Charles James Lever.

The adventures of Arthur O'Leary online

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my marks of disapprobation here, which seemed to afford
him great delight, and he withdrew, bowing respectfully
to every quarter of the house.

Kotzebue's Kiahwinkel, as manv of mv readers know,
needs not the additional absurdity of the circumstances
under which I saw it performed to make it ludicrous and
laughable. The Herr Director played to the life; and
Catinka, a pretty, plump, fair-haired " fraulein " — not,
however, exactly the idea of j\Iaria Stuart — was admirable
in her part. Even Stauf himself was so :;arried away by
bis entliusiasm, that he laid down his candles to applaud ;
and, for the extent of the audience, I venture to say there
never was a more enthusiastic one. Indeed, to this fact
the Dii'ector himself bore testimony, as he more than once
interrupted the scene to thank us for our marks of ap-
proval. On both sides the complaisance was complete.
Never did actors and audience work better together: for
while we admired, they relished the praise with all the
gusto of individual approbation, frequently stopping to
assure us that we were right in our applause, that their
best hits were exactly those we selected, and that a more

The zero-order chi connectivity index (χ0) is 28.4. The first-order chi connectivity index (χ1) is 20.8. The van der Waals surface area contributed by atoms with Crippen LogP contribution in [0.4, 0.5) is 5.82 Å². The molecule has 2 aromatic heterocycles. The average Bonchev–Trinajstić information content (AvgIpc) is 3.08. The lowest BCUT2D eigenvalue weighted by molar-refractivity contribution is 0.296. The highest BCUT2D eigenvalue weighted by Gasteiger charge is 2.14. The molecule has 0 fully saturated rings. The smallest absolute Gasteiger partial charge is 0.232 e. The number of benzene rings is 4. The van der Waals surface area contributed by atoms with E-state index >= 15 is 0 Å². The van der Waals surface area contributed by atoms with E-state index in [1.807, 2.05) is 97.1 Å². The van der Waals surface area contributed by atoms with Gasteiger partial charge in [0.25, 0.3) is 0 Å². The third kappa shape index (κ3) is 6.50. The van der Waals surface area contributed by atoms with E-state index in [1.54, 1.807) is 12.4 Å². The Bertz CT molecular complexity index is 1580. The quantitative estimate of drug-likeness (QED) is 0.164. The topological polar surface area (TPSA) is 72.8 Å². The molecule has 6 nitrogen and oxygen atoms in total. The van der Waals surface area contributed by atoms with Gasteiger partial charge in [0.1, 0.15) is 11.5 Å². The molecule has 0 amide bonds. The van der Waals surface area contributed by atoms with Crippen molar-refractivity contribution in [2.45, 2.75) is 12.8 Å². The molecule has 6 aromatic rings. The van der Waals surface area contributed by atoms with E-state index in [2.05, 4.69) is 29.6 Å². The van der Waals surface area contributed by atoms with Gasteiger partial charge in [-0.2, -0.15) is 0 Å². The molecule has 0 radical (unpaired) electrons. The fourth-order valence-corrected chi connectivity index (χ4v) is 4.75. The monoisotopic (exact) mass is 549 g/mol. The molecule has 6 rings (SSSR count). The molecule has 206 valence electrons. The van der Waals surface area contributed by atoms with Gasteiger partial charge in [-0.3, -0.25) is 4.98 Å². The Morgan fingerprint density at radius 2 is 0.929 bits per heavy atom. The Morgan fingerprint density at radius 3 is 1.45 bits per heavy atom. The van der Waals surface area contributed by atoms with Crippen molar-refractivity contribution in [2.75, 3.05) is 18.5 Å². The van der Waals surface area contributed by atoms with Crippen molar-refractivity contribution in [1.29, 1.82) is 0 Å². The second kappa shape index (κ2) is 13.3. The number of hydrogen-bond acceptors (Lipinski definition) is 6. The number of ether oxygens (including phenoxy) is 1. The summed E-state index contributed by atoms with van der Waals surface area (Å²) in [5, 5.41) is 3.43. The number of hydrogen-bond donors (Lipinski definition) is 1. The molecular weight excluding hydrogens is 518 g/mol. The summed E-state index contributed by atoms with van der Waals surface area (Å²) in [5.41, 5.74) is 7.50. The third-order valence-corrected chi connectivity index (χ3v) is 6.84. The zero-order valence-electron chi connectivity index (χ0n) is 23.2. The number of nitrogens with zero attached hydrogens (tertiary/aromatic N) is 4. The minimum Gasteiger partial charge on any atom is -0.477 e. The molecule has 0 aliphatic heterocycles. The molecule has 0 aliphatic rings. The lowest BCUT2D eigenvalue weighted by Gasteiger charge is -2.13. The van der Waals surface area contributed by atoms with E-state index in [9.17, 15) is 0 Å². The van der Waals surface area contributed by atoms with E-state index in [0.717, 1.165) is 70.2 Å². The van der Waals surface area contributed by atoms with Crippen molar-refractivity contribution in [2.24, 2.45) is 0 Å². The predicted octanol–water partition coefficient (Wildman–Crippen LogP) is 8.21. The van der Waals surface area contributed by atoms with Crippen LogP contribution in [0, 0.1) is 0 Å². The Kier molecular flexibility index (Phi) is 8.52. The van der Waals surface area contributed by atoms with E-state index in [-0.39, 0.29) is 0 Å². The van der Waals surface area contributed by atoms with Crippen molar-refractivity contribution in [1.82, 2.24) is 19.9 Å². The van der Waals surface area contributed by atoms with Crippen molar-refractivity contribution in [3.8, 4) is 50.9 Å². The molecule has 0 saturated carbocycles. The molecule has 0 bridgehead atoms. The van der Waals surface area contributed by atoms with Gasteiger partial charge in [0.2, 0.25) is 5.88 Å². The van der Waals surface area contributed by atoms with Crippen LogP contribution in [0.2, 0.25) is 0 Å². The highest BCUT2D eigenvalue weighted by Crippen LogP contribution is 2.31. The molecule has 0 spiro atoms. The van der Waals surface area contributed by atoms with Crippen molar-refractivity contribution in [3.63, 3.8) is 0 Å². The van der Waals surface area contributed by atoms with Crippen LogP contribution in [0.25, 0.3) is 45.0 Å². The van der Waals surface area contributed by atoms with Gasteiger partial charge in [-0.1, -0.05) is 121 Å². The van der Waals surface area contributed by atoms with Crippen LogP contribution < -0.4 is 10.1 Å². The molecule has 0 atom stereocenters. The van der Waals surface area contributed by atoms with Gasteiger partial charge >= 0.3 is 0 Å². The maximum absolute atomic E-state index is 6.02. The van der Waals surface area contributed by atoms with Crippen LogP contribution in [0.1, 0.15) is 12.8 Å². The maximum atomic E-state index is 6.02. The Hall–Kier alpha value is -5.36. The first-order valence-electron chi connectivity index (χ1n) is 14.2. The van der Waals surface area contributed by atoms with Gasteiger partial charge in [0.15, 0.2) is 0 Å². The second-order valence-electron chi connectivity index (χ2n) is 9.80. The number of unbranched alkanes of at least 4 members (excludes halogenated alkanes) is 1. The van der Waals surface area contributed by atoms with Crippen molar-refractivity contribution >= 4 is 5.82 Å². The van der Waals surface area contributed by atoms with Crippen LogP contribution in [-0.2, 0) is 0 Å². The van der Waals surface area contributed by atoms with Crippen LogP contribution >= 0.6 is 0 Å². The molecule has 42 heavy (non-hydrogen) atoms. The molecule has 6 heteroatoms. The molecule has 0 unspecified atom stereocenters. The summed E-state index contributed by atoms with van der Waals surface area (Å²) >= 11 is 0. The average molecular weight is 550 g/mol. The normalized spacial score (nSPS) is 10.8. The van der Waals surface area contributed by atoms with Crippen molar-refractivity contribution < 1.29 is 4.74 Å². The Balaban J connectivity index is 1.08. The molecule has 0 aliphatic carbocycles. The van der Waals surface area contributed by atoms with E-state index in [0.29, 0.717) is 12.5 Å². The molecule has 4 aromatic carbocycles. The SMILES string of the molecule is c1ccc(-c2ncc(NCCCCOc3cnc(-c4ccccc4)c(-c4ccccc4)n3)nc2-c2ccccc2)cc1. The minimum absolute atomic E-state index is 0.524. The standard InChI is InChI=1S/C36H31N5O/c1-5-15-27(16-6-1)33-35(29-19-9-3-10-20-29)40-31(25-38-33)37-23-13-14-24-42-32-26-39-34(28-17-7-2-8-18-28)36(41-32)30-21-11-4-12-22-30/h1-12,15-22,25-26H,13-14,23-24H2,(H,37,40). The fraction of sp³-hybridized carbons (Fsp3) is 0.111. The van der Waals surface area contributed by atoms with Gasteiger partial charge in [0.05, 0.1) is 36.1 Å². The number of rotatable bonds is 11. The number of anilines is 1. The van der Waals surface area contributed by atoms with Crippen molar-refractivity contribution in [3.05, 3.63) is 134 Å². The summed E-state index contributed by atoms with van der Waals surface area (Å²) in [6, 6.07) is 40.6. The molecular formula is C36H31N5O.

A PLAY BY COMMAND. 441

jr-clgin^ public never existed. Stauf was carried away in
iiis ecstasies ; and, between laughing aud applauding, I
was regularly worn out with my exertions.

Want of light — Stauf's candles swilled frightfully from
neo-lect — compelled them to close the piece somewhat
abruptly ; and in the middle of the second act, such was
the obscurity, that the Herr Berg-Bau und Weg-Inspec-
tor's wife fell over the prompter's bulk, and nearly cap-
sized Stauf into the bowels of the big fiddle. This was
the Jinale ; and I had barely time to invite the corps to a
supper at the " Fox," which they kindly accepted, when
Stauf announced that we must beat a retreat by " inch
of candle." This we did in safety, and I reached the
"Fox" in time to order the repast, before the guests had
washed off their paint and changed their dresses.

If it has been my fortune to assist at more elegant
" reunions," I can aver with safety I never presided over
a more merry or joyous party than was our own at the
" Fox." Die Catinka sat on my left. Die Yrau von
" Mohren-Kopf," the " Mere noble " of the corps, on my
right ; the Herr Director took the foot of the table, sup-
ported by a " bassoon" and a "first lover;" while various
" trombones," " marquis," waiting-maids, walking gentle-
men, and a "ghost" occupied the space on either side,
not forgetting our excellent friend Stauf, who seemed the
very happiest man of the party. We were fourteen souls
in all, though where two-thirds of them came from, and
how they got wind of a supper, some more astute diviner
than myself must ascertain.

Theatrical folks, in all countries, are as much people in
themselves as the Gipsies. They have a language of
their own, a peculiarity of costume and habit of life.
They eat, drink, and intermarry with each other ; and,
in fact, I shouldn't wonder, from their organisation, if
they have a king in some sly corner of Europe, who, one
day, will be restored with great pomp and ceremon}-.
One undeniable trait distinguishes them all— at least,